Why Crude Oil Prices are Rising, by OPEC

By Roseline Oker

Nigeria’s production declines by 67,500bpd

The Organisation of Petroleum Corporation (OPEC) has attributed the increase in crude oil prices to supply disruptions in Nigeria and Iraq, and signs that US shale oil output is shrinking.

OPEC said tht US refiners were providing support, with utilization above 89 per cent, as plants returned from maintenance ready to meet buoyant gasoline demand.

Besides, Nigeria’s crude oil production has declined by 67,500 barrels per day in March to 1.67 million barrels per day. The country had earlier recorded 1.74 million barrels per day in February compared to the 1.75 million the country recorded in January, 2016.

Brent crude oil price was $43.10 per barrel while West Texas Intermediate (WTI) stood at $40.36 as at Monday.

OPEC, which made this disclosure in its April monthly oil market report released at the weekend, added that massive bullish bets (close to record levels) on higher futures prices by speculators also helped in elevating oil futures prices to near $40 per barrel in March.

This, it said, occurred despite a slight improvement in fundamentals, as oversupply still persists amid record-high global crude oil inventories.

It noted that some support also came from a continued decline in gasoline stocks, improvements in US jobs data, a weak dollar,

According to OPEC, crude oil futures also rose on forecasts by various sources expecting sharper declines in non-OPEC supply in 2016, due to low prices.

OPEC added that the private sector of Nigeria sent positive signals in March, according to the Purchasers Manager Index (PMI) survey. “The index moved closer to the neutral line on a lesser decrease in output and new orders. The index posted 49.6 in March, up from 47.9 in February”, it added.

Dwelling also on price increase, the United Stats Energy Information Administration (IEA) stated that with global oil inventory builds expected to average 1.4 million bpd in 2016, oil prices are expected to remain near current levels. Forecast Brent prices average $35 per barrel in 2016.

It stated: “Global oil inventories are expected to grow by 0.4 million bpd in 2017. Lower forecast inventory builds contribute to a moderate price recovery in 2017, with Brent prices forecast to average $41 per barrel. Forecast Brent prices reach an average of $46 per barrel in the fourth quarter of 2017, as the global oil market is expected be relatively balanced late in 2017, with the potential for significant inventory draws beyond the forecast period.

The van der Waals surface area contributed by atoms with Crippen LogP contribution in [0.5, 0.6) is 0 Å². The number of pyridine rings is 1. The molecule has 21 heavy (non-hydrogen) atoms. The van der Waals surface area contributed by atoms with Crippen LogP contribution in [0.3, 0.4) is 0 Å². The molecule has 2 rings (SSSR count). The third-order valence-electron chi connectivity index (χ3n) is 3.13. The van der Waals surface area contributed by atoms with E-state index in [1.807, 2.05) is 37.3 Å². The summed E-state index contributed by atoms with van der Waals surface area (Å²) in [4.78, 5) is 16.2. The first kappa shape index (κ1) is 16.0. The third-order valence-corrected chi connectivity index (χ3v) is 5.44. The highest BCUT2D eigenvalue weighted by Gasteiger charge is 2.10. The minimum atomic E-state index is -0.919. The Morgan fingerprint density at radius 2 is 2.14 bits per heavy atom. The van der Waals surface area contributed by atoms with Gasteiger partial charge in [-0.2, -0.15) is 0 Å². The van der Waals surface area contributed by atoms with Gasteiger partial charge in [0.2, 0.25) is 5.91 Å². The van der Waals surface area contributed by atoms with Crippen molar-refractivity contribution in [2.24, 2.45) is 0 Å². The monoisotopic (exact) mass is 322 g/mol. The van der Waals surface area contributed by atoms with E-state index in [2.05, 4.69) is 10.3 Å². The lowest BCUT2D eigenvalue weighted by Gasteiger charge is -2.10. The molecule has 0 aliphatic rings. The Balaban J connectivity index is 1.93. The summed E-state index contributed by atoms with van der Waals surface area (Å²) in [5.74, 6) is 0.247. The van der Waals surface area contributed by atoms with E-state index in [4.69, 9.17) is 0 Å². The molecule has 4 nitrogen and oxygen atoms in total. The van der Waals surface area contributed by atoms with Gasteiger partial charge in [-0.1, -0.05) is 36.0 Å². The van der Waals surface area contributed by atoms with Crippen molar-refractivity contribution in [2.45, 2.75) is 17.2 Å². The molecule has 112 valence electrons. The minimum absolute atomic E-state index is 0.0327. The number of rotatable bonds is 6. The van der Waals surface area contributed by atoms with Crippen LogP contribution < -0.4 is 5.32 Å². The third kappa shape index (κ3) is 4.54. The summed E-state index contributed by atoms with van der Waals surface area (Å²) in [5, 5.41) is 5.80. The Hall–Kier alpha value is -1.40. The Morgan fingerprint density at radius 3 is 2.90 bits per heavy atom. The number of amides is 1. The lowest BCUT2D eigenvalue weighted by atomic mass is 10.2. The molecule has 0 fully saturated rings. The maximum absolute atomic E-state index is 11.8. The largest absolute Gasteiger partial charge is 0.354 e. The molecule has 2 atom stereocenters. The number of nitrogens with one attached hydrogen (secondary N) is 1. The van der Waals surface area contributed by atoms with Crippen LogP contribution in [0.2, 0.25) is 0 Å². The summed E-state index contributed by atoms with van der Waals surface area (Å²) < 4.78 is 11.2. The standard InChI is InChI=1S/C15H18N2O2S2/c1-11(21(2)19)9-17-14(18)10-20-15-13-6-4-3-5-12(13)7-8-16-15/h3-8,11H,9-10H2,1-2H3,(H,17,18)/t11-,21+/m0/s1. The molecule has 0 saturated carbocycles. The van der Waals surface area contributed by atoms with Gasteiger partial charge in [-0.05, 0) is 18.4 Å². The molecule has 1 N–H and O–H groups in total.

“Forecast West Texas Intermediate (WTI) crude oil prices average the same as Brent crude oil prices through the forecast period. The price parity of WTI with Brent in the forecast period is based on the assumption of competition between the two crudes in the U.S. Gulf Coast refinery market, as transportation differentials are similar to move the crudes from their respective pricing points to that market.

“The expectation of continuing large inventory builds is a major source of uncertainty in the price forecast, as the capacity of global oil storage to absorb such builds is unknown. If global storage capacity becomes stressed, the cost of storage will rise to reflect more expensive marginal storage options such as floating inventories on crude oil tankers. The higher storage costs would lower near-month crude oil prices. Additional uncertainty stems from the pace of global economic growth and its contribution to oil demand growth and from the responsiveness of oil producers to sustained low oil prices.
It said that the current values of futures and options contracts highlight the heightened volatility and high uncertainty in the price outlook (Market Prices and Uncertainty Report).

“These levels established the lower and upper limits of the 95 per cent confidence interval for the market’s expectations of monthly average WTI prices in July 2016 at $27 per barrel and $57 per barrel, respectively. The 95 per cent confidence interval for market expectations widens over time, with lower and upper limits of $22 per barrel and $78 per barrel for prices in December 2016. At this time last year, WTI for July 2015 delivery averaged $52 per barrel, and implied volatility averaged 46 per cent, with the corresponding lower and upper limits of the 95 per cent confidence interval at $35 per barrel and $78 per barrel”.

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